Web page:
It’s easy to poke fun at some economists’ apparent obsession with carbon taxes as the sole climate policy tool. Some appear to revel in making the case that we should tax carbon and only tax carbon. Meanwhile, it’s clear that carbon taxes alone aren’t enough, because more must be done than “just” price the negative emissions externality, and because of politics. Taxing something bad might be objectively good, but “tax” still appears to be a four-letter word in Washington, D.C.

But among all of these arguments, it would be too easy to overlook a simple fact: carbon taxes, done right, work. They cut CO₂ emissions. More surprising still, they might even boost the economy at the same time.

To see how, look to the European Union, and not to its flagship emissions trading system, the world’s largest carbon market. EU ETS, too, has cut emissions, even before its historically low prices began their continuing rally after some significant policy reforms. Emissions trading, however, does not stand on its own. EU ETS is part of a much more comprehensive climate policy package, including direct energy-sector policies and, in part, significant national legislation.

Carbon taxes constitute part of those national climate policies. They typically focus on sectors not captured by EU ETS, implying a focus outside the power sector and away from some of the most cost-effective emissions reductions. They also vary enormously by country, ranging from under US$0.25 per ton of CO₂ covering a mere 4 per cent of Poland’s CO2 emissions to over US$125 per ton covering around 40 per cent of Sweden’s. That coverage is only topped by Norway’s 62 per cent at a level of around US$50 per ton.

The wide range in levels and coverage is any environmentalists’ nightmare, pointing to the inadequacy of overall climate policy. Variability, meanwhile, is an economists’ dream, allowing them to estimate the impact of carbon taxes.

Gib Metcalf, an economics professor at Tufts University, and Jim Stock, an economics professor at Harvard, have done just that, estimating the climate and economic impact of Europe’s carbon taxes. Their verdict: raise taxes to US$40 per ton CO₂ covering 30 per cent of emissions, watch cumulative emissions go down by between 4 per cent and 6 per cent. That’s both a lot, and a little.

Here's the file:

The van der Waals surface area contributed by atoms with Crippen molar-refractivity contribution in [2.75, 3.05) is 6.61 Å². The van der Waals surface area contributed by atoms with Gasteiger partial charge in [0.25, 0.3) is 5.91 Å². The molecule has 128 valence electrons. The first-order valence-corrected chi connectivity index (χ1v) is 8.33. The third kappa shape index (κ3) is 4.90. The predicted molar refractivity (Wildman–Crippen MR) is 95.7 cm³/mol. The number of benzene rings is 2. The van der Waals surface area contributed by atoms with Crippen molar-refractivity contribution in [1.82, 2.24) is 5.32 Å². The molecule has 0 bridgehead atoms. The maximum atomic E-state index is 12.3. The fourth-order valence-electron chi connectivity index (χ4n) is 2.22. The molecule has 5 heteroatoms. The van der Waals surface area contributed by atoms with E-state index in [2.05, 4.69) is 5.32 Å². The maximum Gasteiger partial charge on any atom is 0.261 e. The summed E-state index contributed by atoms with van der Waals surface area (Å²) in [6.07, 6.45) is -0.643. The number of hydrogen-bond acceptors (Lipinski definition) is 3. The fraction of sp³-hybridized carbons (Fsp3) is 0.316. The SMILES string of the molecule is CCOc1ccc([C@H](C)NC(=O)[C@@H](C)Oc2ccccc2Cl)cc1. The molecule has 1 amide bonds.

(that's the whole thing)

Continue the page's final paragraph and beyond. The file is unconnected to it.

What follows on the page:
Carbon taxes lower emissions. That much is clear. Higher taxes, like those in Sweden, have larger impacts, lowering emissions by almost 11 per cent. Smaller taxes, like Poland’s have almost zero impact. It is also evident that even the reductions in countries with ambitious taxes are not nearly “enough” in any sense of the term, pointing either to the need for significantly higher carbon prices still or to complementary policies that go well beyond carbon pricing itself.

Another recent analysis is clarifying there. Economists Ryan Rafaty, Geoffroy Dolphin, and Felix Pretis from Universities of Oxford, Cambridge, and Victoria, respectively, have analyzed the emissions impact of all carbon pricing policies, including carbon taxes and emissions trading systems like the EU’s over several decades. They find that all existing carbon pricing policies, from Poland to Sweden and in 37 other countries with levels in between, have reduced CO₂ emissions by between 1 per cent to 2.5 per cent. That’s “disappointingly small,” and  it leads the authors to a clear conclusion: carbon taxes alone won’t do.  It takes much more comprehensive climate policies that go well beyond carbon taxes and emissions trading alone.

Another conclusion, though, is at least as important, and Metcalf and Stock’s analysis is uniquely able to provide it: carbon taxes, even without any complementary measures like refunding tax revenues by lowering other taxes, do not lower either jobs numbers or GDP growth. If anything, they have a “modest” positive impact on both.

This conclusion goes counter to what might still be considered “standard” economic thinking. Climate policies might do a lot of good. Lower CO₂ emissions, after all, come with real, quantifiable benefits. But standard logic says that there must be costs. Tradeoffs, after all, are as ingrained in economic thinking as the logic that carbon taxes imply lower carbon emissions. Not so. 

Most strikingly, that evidence here is not linked to a major investment package like the American Jobs Act. It might be obvious to conclude that over US$2 trillion in additional spending implies more jobs. Here, though, it is carbon taxes alone that do the trick. They not only come with no overall economic costs, but potentially with positive effects on both employment and GDP growth.

None of that means that carbon taxes or emissions trading could or should stand on their own. They don’t, can’t, and shouldn’t. It is equally clear, though, that supposed economic costs are no excuse not to include them as part of comprehensive climate policy.

Gernot Wagner writes the Risky Climate column for Bloomberg Green. He teaches at New York University and is a co-author of Climate Shock. Follow him on Twitter: @GernotWagner. This column does not necessarily reflect the opinion of Bloomberg LP and its owners.